Loop Question

Unanswered Question
Sep 14th, 2009

Hi, I have an easy loop question for the experienced engineers. Lets say that I had two cisco switches (3550) cabled together twice to each other via Ethernet. The first cable is connected to the identical switch ports vlan. So if I had fa0/1 in vlan 5 to fa 0/1 to vlan 5 in the second switch. And lets say that the same scenario for the second cable just a different vlan. So lets say fa0/2 in vlan 10 to fa0/2 in vlan 10 of the second switch.

Would this cause a loop if I had the typical end hosts on each sides of the switchs using ARP and DHCP?

And if it does cause a loop would STP pick up on this and block one of the switchports?

thanks,

Mike

I have this problem too.
0 votes
  • 1
  • 2
  • 3
  • 4
  • 5
Overall Rating: 0 (0 ratings)
Loading.
ktwaddell Mon, 09/14/2009 - 23:39

Hi

Yes it would cause a loop and STP should/would shut 1 of the ports down, doesn't matter it's in a different vlan.

Kev

Giuseppe Larosa Tue, 09/15/2009 - 03:47

Hello Mike,

Cisco STP implementation is per vlan based so both links can be up and running because they are treated as different on the topology of vlan 5 only link1 appears and in the topology of vlan 10 only link2 appears.

This is a legitimate setup unless you start to cross the cables that would cause to join the two L2 vlans/broadcast domains.

Hope to help

Giuseppe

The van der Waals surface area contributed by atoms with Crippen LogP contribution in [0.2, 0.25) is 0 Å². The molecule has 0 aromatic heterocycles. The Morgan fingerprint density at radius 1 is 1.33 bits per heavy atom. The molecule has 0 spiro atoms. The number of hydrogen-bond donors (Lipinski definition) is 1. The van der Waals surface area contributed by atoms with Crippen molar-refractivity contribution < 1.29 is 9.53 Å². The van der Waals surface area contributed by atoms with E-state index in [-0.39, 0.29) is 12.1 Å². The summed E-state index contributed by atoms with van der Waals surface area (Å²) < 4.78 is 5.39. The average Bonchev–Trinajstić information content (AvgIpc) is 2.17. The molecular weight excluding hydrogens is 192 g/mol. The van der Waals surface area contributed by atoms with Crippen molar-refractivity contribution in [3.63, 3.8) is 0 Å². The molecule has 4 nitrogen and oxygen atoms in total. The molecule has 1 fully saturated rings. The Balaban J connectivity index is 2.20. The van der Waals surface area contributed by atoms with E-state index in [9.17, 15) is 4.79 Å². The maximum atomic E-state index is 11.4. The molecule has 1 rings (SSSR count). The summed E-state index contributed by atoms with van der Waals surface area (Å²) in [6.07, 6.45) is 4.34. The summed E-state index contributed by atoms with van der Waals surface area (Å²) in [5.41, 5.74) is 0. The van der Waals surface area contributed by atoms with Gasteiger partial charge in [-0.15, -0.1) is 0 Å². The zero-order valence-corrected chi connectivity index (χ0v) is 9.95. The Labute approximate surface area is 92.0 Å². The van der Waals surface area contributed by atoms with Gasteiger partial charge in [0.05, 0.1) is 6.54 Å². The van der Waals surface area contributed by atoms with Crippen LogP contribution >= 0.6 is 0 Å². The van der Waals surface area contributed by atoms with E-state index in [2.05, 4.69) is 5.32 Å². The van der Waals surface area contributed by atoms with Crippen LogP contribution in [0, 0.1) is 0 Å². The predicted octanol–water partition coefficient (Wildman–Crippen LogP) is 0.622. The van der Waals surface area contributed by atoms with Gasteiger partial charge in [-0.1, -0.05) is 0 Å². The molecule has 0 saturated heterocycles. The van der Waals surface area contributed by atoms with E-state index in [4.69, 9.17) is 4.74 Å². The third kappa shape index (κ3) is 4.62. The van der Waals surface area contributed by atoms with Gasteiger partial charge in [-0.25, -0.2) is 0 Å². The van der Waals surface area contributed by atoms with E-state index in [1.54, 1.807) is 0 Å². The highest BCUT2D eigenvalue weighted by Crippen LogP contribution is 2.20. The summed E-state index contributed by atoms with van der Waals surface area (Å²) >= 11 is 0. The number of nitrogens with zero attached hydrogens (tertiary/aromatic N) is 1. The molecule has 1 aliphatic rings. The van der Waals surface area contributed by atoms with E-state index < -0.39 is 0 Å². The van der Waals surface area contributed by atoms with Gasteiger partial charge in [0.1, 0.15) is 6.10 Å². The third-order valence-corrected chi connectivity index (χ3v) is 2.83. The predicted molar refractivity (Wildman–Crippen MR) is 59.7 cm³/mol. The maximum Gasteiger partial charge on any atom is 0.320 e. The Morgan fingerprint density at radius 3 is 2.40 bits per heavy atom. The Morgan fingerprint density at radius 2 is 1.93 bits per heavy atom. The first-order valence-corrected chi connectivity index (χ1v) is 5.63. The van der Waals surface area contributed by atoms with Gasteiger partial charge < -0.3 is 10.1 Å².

rducombl Tue, 09/15/2009 - 03:51

Actually it depends. in most case it won't cause any loop. it depends of the type of spanning-tree running on the catalyst.

If it in Rapid PVST+ mode or IEEE normal mode, then it won't cause a loop. Indeed in that scenario the switches do build separate L2 topology for each vlan. in your example no port would be blocked, they would all be forwarding . fas 0/1 would allow L2 connectivity for each end host in vlan 5 and fas 0/2 would allow l2 connectivity for host in vlan 10.

In case you would run Spanning-tree MST mode, it may be a bit more complex. If vlan 5 and 10 are part of the same MST instances then indeed spanning would block one port. if they are in separate instances we are back to the same scenario as with Rapid PVST+ mode.

Cheers,

Roland

carbonscoring Tue, 09/15/2009 - 11:08

Thanks for the info everyone!

One other question lets say the same scenario however, the second cisco switch was replaced with a hub/unmanaged switch.

I understand if it was one flat vlan STP would kick in and disable a port.

But, in this situation with separate vlans coming into the hub/unmanaged switch, this would still create a loop in the network and STP would not shut down the ports or see it? If there were DHCP servers in each vlan end host's off the hub/unmanged switch would receive sporadic DHCP IP's from either vlan and frames getting off the hub would work some of the time.

Do I have this correct?

thanks,

Mike

rducombl Wed, 09/16/2009 - 00:31

HI Mike,

Assuming first a hub :

The hub do not run STP but will for sure flood receive BPDU on one port to the other (like it will do for any frame).

So if you connect the hub with 2 ports on the same switch the switch will receive its own bpdu from port 1 to port 2 for example and it will block one of the port (mark as backup port in RSTP terminology). This is true even if both port are in different vlan , so that won't cb.reate a loop still.

Regarding your query with DHCP I am not sure I understand a hub typically do not run vlan so hosts on it will effectively only communicate with device which are located on the switch in the vlan of the forwarding port (making the vlan where the port is blocked useless for user on the hub.

Having said all that connecting with 2 different vlan a switch to a devices which is not Vlan aware or STP aware is probably not a very good idea :)

Roland

Actions

This Discussion